A company is preparing to enrich seawater with iron in order to promote phytoplankton growth and the absorption of carbon from the atmosphere near the environmentally-protected Galápagos Islands.

PUERTO AYORA, Galápagos, Ecuador, Jul 9 ’07 (Tierramérica).- Later this month a U.S. company, Planktos Inc., plans to dump 100 tons of iron dust into the ocean near Ecuador’s Galápagos Islands, despite opposition from environmental groups and marine scientists.This will be the first-ever commercial effort to reduce carbon dioxide in the atmosphere, one of the main gases blamed for climate change, by using iron particles to create a 10,000-square-kilometer “plankton bloom”.

Planktos says the extra volume of these small, floating organisms will absorb large amounts of CO2 from the atmosphere and take it deep into the sea. And this method may be the fastest and most powerful tool to battle climate change.


“The currents will likely bring the bloom into the [Galápagos] Marine Reserve,” covering 133,000 sq. km, the world’s third largest marine reserve, says Washington Tapia, director of the Galápagos National Park, which includes the reserve. Continue reading

Aliens of the Deep Seas

350 Degrees Is Bathwater to These Animals
By Stephen Leahy


Hydrothermal vent

PUERTO AYORA, Galapagos Islands, Ecuador , Jul 5 (IPS) – Marine scientists returned to the Galapagos Islands this week to celebrate a discovery that Charles Darwin never dreamt of: bizarre animals that live in total darkness around active deep-sea volcanoes.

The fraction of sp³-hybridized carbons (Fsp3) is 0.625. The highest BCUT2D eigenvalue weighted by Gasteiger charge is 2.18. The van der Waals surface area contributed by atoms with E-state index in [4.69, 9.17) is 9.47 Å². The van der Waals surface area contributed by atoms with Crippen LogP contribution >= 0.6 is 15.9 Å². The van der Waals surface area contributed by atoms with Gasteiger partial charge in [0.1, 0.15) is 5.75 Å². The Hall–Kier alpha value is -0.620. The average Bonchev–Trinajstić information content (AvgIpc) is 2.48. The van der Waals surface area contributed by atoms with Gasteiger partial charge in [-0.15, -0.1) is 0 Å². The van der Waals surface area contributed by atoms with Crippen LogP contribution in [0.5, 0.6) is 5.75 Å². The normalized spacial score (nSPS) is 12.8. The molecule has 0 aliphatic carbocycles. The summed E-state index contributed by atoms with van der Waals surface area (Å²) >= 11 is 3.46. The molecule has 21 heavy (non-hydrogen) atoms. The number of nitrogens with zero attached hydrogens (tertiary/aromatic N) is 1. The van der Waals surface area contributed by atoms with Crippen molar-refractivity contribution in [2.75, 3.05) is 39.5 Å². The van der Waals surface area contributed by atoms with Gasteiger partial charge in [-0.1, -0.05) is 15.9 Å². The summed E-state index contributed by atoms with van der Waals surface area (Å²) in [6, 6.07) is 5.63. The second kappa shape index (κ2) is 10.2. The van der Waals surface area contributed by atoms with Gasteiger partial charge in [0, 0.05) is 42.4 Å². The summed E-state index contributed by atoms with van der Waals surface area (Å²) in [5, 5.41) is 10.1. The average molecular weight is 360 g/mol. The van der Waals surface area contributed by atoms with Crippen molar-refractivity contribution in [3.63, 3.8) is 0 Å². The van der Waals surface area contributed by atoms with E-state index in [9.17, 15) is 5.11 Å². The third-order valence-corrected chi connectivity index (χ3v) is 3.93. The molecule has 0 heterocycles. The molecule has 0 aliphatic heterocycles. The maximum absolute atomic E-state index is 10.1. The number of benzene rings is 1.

Thirty years ago, researchers found the first chimney spewing super-hot water — called a hydrothermal vent — 2,500 metres below the surface on the sea floor, with its own thriving  animal community. That life could prosper without sunlight or photosynthesis changed forever the very definition of what constitutes “life” on the Earth. And it opened a new window on the possibilities of life elsewhere in the universe.

After all, if a tiny shrimp can live in total darkness, under tonnes of pressure in a toxic chemical soup boiling away at 350 degrees C, why could not life take hold on some distant planetoid where conditions might not be so harsh?
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Greenest Ethanol Still Unproven

Sugarcane field Queensland Australia Copyright Renate Leahy 2004Cellulosic Ethanol – Clean but Worth Unproven
By Stephen Leahy

Jun 30 (IPS) – With biofuels being blamed for rising food prices and offering limited environmental benefits, diverse luminaries like former U.S. vice-president Al Gore and Microsoft’s Bill Gates are throwing their considerable support behind cellulosic ethanol, a second generation biofuel.

copyright Pembina InstituteThe big benefit cellulosic ethanol has is that virtually any plant material — left-over corn stalks, sawdust, wood chips, native perennials grown on marginal lands — could be turned into ‘green gold’, a low-emission fuel for the transportation sector.

“Cellulosic ethanol would reduce carbon emissions 88 percent over gasoline,” says Bruce Dale, a chemical engineer at the Biomass Conversion Research Laboratory at Michigan State University.